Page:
The Model 30S is called a “subcompact” and can be concealed. But any handgun can be concealed with the right holster and the right clothes. The question is whether the Model 30S can be concealed well. While a subcompact, the Model 30S is a beefier subcompact than its siblings in 9MM, .40, and .357.

In addition to the added thickness in the overall feel, the Model 30S’s magazines are slightly longer than the other Glock subcompacts, offering a place for a pinky finger to grasp. Whether this is a pro or con is up to you. For me, it’s a pro ¾ I like the added grip and the extra magazine capacity and didn’t find it any harder to hide than the others.

One minor annoyance, though: The magazines for the Glock 30S hold 10 rounds of .45 Auto, but not easily. Round number 10 requires a bit more thumb strength or the magazine loading tool to squeeze it in. Moreover, when the magazines hold all 10 rounds, they require even more strength to push in.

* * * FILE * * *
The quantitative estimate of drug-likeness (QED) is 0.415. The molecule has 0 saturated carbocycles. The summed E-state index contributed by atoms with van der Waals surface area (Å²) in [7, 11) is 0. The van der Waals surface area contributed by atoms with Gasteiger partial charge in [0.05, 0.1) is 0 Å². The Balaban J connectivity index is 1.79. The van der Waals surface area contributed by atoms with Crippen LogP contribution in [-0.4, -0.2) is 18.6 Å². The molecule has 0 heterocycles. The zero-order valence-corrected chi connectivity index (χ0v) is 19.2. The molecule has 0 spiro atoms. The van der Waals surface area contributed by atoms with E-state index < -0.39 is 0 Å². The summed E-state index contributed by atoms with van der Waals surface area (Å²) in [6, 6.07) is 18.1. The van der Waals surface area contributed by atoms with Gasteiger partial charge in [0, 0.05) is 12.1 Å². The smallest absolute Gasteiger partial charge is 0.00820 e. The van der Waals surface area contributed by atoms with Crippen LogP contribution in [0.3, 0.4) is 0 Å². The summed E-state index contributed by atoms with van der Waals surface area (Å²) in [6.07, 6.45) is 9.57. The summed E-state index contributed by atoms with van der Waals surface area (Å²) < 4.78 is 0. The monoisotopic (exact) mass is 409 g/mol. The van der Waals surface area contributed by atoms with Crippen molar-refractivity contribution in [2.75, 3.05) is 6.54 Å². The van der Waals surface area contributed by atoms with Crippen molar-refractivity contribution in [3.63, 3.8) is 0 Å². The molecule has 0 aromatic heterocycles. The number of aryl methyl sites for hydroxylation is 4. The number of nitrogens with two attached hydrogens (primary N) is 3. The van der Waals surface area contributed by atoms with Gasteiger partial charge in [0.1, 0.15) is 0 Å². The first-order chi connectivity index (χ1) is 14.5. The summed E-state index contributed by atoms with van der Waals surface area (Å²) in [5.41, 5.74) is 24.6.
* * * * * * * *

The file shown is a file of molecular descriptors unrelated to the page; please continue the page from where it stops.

Caliber

While the .45 Auto is a big round and not for everyone, it is somewhat tamed by the Model 30S due to the Glock’s grip angle and the slide spring. With enough practice, just about anyone can shoot it well. If you can shoot this gun well, and carry it, that means you can carry and shoot 10 rounds of .45 Auto before needing to reload. And then you can reload 10 more rounds of .45. That’s a lot of firepower.